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Old Scottish cookbooks


nuppe
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I do not mean to hijack, but this made me laugh. Being from a very ancient and proud Scottish family I can only imagine the essence of Scottish cooking distilled (hah) to one simple outline:

1. Get food

2. Boil food

3. Eat food

4. Wash down with ale

5. Get back to work; don't you know time is money?

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I think it is boil food (for that read oats) and place in a drawer. Then, when the oats are dried, cut a cube to take with you for your breakfast or lunch.

Of course this is pre the famous "get food, dip it in batter and deep fry and serve with chips (French fries) and ketchup" which is the Scots ethos today!

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Does anyone know old Scottish cookboks from the period 1840-1920, which are worth mentioning? (Works about British cookbooks as historical sources are also of interest.)

You might care to start with Lady Clark of Tiilypronie http://www.amazon.co.uk/Cookery-Tillypronie-Southover-Historic-Housekeeping/dp/1870962109

"If you wish to make an apple pie from scratch ... you must first invent the universe." - Carl Sagan

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Not quite 1840 but when I was training in Glasgow some! years ago we used 'The Glasgow Cookery Book' it was first published in 1910 I think and was the bible of the 'Dough Scool' the cooks training college. It is available on Amazon too.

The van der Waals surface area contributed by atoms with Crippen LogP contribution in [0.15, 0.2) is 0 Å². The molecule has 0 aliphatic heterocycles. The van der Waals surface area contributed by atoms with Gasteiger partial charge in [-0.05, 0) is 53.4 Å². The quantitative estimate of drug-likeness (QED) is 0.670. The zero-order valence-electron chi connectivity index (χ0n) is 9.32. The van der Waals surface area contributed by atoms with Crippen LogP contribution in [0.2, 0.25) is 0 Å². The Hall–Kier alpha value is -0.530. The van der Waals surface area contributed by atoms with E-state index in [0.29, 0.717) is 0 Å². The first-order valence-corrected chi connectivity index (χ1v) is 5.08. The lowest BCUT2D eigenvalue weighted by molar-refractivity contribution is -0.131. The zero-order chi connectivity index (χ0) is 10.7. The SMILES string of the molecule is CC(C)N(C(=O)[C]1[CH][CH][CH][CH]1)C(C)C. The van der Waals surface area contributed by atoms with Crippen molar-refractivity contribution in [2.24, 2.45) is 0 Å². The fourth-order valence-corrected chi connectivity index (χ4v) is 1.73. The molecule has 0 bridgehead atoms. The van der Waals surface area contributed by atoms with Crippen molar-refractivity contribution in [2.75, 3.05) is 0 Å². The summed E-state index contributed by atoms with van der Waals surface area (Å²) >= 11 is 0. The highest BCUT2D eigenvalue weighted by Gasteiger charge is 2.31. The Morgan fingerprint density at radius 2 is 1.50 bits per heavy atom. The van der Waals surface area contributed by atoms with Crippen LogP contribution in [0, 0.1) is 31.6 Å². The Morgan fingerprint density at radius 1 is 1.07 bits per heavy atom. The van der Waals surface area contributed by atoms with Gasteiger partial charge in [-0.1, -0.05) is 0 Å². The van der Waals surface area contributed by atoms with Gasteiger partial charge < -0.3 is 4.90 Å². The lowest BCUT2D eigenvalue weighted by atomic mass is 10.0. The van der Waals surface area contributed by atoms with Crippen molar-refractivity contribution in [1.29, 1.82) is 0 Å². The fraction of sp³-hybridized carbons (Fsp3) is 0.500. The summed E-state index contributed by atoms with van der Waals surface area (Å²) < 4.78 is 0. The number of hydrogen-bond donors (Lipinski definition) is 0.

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You might also look for The Household Book 1692-1733, Lady Grinsell (!) Baillie, Edinburgh 1911

The Domestic Life of Scotland in the Eighteenth Century, M. Plant, Edinburgh 1952

(The above culled from China de Burnay's Under the Influence of Bright Sunbeams, which as I've mentioned before carries a three-page biblioghraphy of historical sources. Does that address your second question ?)

Jane Grigson quotes Fynes Moryson (qv), who "had a sane charity for all men, except Turks and Irish priests" in her notes on cock-a-leekie.

Lastly, you may get something out of Marguerite Patten's A Century of British Cooking which covers 1900-2000.

Edited by Blether (log)

QUIET!  People are trying to pontificate.

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From foodtimeline there's this

"Scottish food derives from several cultures. First the Celtic culture, which makes good use of oatmeal and the griddle or girdle...There countries, too, were visited by Norsemen and this led to Scandinavian methods of curing and salting fish and also pork. Salted and smoked mutton is a traditional food both in Scotland and Scandinavia. It is probably that the original Aberdeen Angus cattle were of Viking stock."

---Traditional Scottish Cookery, Theodora Fitzgibbon [Fontana:Suffolk] 1980

and these:

British Food: An Extraordinary Thousand Years of History, Colin Spencer

A Taste of History: 10,000 Years of Food in Britain, Peter Brears et al

Food and Drink in Britain From the Stone Age to the 19th Century, C. Anne Wilson